The first thing I do when I wake up, is to turn and look at that pretty face lying next to me, fast asleep.
Careful not to wake the sleeping beauty, I stroke the little doggie’s furry head and then check to see if my wife, Moya, is still in the land of nod.
Invariably she is. I pop in my earphones and listen to the Today programme.
By the time Moya is showing signs of life, I am in daily rant mode. Before she has had a chance to open her eyes, I’m in full flow.
At least, that’s how it used to be.
New T’s & C’s had to be drawn up in our marriage contract; the revised deal was I give Moya some rant-free ‘coming round time.’ The wording for this, as I remember, was: ‘George, just let me open my bloody eyes before you utter a word!’
Is there an optimum time for ‘coming round’? It seems not. Once the ‘bloody eyes’ are open, can I start my rant? I don’t think so. Another solution had to be found.
By mutual agreement, ranting is no longer has a place in the bedroom – or anywhere else in Laytonia. The new deal is, I vent my frustrations in a blog. Or column as I prefer to call it. And it seems to be working very nicely. Except now I have another problem.
I have to consider the sensibilities of my blog/column followers.
Do I begin each week by drawing you in on an uplifting note and surreptitiously work towards the rant or moan, which is, let’s be honest, this column’s raison d’etre.
Last week I subjected you to a good old rant prompted by MP, Sir Desmond Swine – tut, my typing is appalling, I do apologise – MP, Sir Desmond Swayne and his reluctance to put on a mask to go shopping. Or “Mask Up” as he so quaintly put it in the House.
My rant received 100% positive reaction all round. From as far away as Hong Kong! Is there a danger of ‘Life in Laytonia’ going viral?
This week, I thought it only kind to give you a Moya-style rant-free zone.
‘Life in Laytonia’ 12 – goodness me, how time flies in the blogging world – is going to be more…observational, let’s say.
Obesity and diet are very much in the news this week and never very far from our television screens.
There are a myriad of foodie programmes on TV. Masses, in fact, on both daytime and primetime telly.
I enjoy many of them, including my own taking part in Celebrity MasterChef some years ago. I was cruelly and unfairly culled in the 2nd round and escorted from the MasterChef studio to the cries of “I wuz robbed!”
On one of my many trips from the top of the house, where I ‘work’, to the kitchen to make myself another work avoidance cup of tea, I caught the tail end of a daytime television programme I had never seen it before. It is called ‘Food: Truth or Scare’ hosted by the lovely Gloria Hunniford.
The show focuses on diet and weight loss and it examines the conflicting advice and contradictory claims about how the food people eat, affects their health. Advice, that changes week by week.
Wine – good or bad for you?
Salt – bad or not so bad.
Butter – healthy or not so healthy?
That sort of thing.
The segment of the show that I caught, concerned carbohydrates and in Gloria’s words:
Gloria: ‘…to help me understand more about carbs, I’ve asked a dietitian – which I always thought was spelt dietician but not according to the internet – I’ve asked a dietitian to sort out the wheat from the chaff…’
‘Wheat from the chaff’. Nice. Lovely carb allusion.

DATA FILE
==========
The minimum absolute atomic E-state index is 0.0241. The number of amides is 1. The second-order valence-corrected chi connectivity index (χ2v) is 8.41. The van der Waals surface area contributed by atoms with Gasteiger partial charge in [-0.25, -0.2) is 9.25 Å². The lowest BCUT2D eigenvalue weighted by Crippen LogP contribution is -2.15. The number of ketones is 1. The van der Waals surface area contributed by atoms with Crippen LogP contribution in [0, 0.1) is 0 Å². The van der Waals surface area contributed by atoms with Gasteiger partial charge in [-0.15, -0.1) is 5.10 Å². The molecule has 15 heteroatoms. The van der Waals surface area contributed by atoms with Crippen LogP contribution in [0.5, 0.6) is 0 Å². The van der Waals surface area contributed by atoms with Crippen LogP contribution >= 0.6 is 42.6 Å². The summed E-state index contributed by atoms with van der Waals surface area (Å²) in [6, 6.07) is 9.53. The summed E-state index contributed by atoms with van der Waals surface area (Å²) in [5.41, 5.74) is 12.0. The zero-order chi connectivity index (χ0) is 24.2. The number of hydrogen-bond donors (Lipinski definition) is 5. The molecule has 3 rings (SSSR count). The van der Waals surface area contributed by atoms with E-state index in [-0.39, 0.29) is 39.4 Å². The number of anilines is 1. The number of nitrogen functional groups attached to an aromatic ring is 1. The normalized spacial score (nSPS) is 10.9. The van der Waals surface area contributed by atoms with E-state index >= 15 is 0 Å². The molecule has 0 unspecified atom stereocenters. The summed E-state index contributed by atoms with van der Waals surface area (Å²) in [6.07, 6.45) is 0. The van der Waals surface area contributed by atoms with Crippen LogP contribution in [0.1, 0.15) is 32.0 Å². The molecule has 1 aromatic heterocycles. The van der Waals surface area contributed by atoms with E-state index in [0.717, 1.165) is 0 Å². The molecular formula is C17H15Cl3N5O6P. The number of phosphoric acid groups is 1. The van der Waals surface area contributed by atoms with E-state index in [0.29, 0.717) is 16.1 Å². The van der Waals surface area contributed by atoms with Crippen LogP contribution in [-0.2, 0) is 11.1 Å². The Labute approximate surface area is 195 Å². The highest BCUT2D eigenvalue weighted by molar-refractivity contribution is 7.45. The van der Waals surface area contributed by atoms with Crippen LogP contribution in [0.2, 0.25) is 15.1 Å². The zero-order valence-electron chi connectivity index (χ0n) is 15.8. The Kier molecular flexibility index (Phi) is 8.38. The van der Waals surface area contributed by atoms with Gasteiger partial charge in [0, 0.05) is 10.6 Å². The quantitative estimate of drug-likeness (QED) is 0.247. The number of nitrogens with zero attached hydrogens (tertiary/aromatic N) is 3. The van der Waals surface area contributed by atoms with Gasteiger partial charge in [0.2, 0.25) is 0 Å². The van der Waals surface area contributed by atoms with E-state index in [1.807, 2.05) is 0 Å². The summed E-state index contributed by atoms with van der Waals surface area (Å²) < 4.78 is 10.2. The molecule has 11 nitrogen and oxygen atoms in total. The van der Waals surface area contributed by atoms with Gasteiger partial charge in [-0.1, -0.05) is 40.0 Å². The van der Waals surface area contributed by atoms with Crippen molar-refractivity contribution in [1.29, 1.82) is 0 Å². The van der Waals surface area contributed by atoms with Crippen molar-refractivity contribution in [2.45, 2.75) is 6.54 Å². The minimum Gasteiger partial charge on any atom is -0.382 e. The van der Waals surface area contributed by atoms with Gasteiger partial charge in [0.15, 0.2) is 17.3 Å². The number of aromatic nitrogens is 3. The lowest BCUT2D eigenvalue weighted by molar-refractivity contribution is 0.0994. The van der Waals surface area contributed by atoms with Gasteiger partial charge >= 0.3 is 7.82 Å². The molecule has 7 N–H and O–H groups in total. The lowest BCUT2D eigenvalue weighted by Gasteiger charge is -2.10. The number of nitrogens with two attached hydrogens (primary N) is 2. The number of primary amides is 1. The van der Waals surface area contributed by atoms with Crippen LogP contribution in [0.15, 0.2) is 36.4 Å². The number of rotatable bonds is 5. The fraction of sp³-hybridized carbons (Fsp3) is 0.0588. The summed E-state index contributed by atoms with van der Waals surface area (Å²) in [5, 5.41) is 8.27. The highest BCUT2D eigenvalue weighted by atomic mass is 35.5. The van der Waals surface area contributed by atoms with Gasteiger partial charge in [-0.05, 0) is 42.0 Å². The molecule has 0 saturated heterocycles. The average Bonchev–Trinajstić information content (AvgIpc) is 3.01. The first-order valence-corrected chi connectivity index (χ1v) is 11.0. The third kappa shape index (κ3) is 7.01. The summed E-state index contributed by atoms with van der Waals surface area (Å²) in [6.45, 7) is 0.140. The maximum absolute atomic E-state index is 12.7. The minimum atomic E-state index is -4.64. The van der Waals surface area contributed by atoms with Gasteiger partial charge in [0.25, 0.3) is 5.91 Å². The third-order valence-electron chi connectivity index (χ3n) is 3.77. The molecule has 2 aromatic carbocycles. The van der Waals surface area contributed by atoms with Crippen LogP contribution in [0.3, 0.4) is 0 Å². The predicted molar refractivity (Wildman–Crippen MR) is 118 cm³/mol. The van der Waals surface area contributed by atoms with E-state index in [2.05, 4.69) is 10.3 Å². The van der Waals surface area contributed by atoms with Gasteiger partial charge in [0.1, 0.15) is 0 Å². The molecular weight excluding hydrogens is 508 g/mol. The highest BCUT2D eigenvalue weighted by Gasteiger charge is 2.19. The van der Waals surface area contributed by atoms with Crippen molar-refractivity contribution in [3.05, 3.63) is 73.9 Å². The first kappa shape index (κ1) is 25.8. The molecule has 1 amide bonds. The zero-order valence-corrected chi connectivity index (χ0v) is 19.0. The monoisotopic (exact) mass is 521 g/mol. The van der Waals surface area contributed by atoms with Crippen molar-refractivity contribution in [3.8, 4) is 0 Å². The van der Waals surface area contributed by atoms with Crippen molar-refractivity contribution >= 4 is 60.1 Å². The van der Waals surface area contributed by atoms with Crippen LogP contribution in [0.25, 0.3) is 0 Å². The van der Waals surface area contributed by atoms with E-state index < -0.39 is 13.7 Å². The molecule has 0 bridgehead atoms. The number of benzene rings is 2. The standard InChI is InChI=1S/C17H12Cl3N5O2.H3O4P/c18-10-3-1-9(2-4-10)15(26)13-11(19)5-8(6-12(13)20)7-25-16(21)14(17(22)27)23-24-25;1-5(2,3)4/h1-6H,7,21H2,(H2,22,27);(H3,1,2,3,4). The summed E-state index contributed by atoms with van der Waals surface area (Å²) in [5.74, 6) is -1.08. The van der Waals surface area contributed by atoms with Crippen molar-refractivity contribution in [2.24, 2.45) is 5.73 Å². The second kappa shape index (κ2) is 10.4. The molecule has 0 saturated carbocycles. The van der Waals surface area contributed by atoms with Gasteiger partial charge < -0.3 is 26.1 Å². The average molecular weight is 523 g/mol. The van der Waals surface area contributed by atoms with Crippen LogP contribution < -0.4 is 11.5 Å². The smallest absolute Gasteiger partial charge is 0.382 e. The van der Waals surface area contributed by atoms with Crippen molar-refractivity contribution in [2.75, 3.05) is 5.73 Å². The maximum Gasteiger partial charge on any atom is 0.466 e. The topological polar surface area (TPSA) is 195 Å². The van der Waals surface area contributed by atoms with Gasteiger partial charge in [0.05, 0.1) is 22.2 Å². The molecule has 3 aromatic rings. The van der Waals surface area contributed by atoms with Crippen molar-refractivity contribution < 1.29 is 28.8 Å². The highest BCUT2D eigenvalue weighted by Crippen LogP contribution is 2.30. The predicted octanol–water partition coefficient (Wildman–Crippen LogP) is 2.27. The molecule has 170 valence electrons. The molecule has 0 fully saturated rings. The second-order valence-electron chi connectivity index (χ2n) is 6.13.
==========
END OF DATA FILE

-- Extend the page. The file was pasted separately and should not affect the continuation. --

Gloria: (cont): ‘…and if anyone knows carbs, it’s her. This dietitian helped write the NHS official carb guidelines…’
The expert certainly did seem to know her stuff on diet and weight loss. She talked about good carbs, bad carbs, carbs to avoid, carbs that we need in our diet. I am a self-confessed carboholic and I watched with interest.
I did say that by way of change, this week’s ‘Life in Laytonia’ is more observational. As I watched this expert, who wrote the NHS official carbohydrate guidelines, I did make an observation.
I couldn’t help noticing that…how shall I put this? I couldn’t help noticing…Look, I have no wish to appear ungallant, but I couldn’t help noticing that…
Let’s just say, that if I went to a dentist who came highly recommended and I saw that this dentist had a mouthful of rotten teeth, it wouldn’t fill me with confidence.
As I watched and listened to the expert advising the viewer on weight loss and diet and what carbs to avoid, the words ‘Physician, heal thyself’ loomed large. As did the dietitian herself. I have to say, to me it looked like she could do with watching her own carb intake.
And it got worse. Gloria then introduced a food and nutritional scientist from Manchester Metropolitan University. She spoke about how different carbs react differently in the body. Simple carbs, complex carbs…but looking at her I couldn’t concentrate on what she was saying.
This is a sensitive subject and I say all this with huge trepidation, but the expert dietitian whom we saw first, looked positively Twiggy-like compared with the food and nutritional scientist from Manchester Metropolitan University.
I am not comfortable making comments on people’s physical appearance. It’s none of my business. It could be that there are extenuating circumstances, possibly medical.
BUT – when you promote yourself on national television as an expert on weight loss and diet and it appears that you don’t practice what you preach, it smacks of “do as I say, not as I do”. For me, that diminishes the message.
Phew! I have a feeling that my observational ‘Life in Laytonia’ is perhaps a little more serious than I anticipated. Let’s part company on a lighter note.
Earlier this week, by way of procrastination, distraction, work avoidance – call it what you like – I had a bit of an office tidy up.
I came across a paperweight that one of my kids had given me years ago. Birthday present? Father’s day gift? I can’t remember. But I do recall that the message on it made me smile at the time and it makes me smile now as I am looking at it:
ACCEPT THE FACT THAT SOME DAYS YOU ARE THE PIGEON,
AND SOME DAYS YOU ARE THE STATUE…